Let's refactor that a bit to improve readability:
Step 7: Create the skillBuilder Object
We are almost done with our basic version of the skill. All we need to do now is create an instance of the skill. There are a few different skill builders you can use depending on the features your skill needs. Because our skill is fairly straightforward, we will use CustomSkillBuilder. You can read more about other skill builders available here.
Step 8: AWS Lambda Function Handler (exports.handler)
Since we are using AWS Lambda to host our skill code, we need to create handler object (exports.handler), which will serve as the entry point that AWS Lambda will use to execute our function code.
To ensure that this AWS Lambda entry point is aware of the names of all our request handlers, we register them by using skill builder’s built-in addRequestHandlers() method. Since we only have one request handler for now, LaunchRequestHandler, we add that. You will notice in future code deep dives as we add more request handlers that the order in which you type them inside the addRequestHandlers matters. It starts with the first handler and goes down the list asking the question “can you handle this” until it gets to a request handler that returns true.
Step 9: Get Your Code Ready for AWS Lambda
Finally, we call the .lambda(), and pass it the handler object:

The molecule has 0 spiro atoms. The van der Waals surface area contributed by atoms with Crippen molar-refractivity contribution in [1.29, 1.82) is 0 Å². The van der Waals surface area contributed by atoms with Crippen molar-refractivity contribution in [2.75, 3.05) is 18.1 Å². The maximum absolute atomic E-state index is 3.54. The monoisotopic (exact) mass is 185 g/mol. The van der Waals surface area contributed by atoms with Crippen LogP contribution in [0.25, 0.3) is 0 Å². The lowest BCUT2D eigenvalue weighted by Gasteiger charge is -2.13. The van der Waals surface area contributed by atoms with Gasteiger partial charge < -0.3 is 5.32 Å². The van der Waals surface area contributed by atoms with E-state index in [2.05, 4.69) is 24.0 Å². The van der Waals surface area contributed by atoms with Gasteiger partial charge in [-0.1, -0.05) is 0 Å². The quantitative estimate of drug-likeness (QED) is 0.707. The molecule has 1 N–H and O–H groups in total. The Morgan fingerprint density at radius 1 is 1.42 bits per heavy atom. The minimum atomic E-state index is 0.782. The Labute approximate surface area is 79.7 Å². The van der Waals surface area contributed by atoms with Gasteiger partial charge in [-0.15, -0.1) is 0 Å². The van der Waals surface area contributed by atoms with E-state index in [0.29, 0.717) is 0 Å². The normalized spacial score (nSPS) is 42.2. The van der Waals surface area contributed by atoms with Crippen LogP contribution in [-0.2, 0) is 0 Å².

Now we’ve created a basic scaffold for our skill. If you would like to build this skill with us throughout the series, follow the steps below to kick-start your skill:
- Create the skill in the Alexa Developer Console.
- Create a new skill at developer.amazon.com. Call it "Memory Challenge."
- Give it an invocation name of "memory game."
- Click on JSON Editor and paste this interaction model.
- Click Save and Build Model.
- Follow the steps here to create a new AWS Lambda function, and then paste this final code in the section titled Function Code.
- In the Alexa Developer Console, test your skill in the Test tab by typing the phrase “open memory challenge”
Source Code for This Deep Dive
- Final code for the Lambda function
- Interaction model for the skill
In the next code deep dive, we will add some more request handlers to our skill to handle customer requests like, “Alexa, ask memory challenge to start a nerdy memory challenge.” We will be using slots to accept customer input and cater our responses accordingly.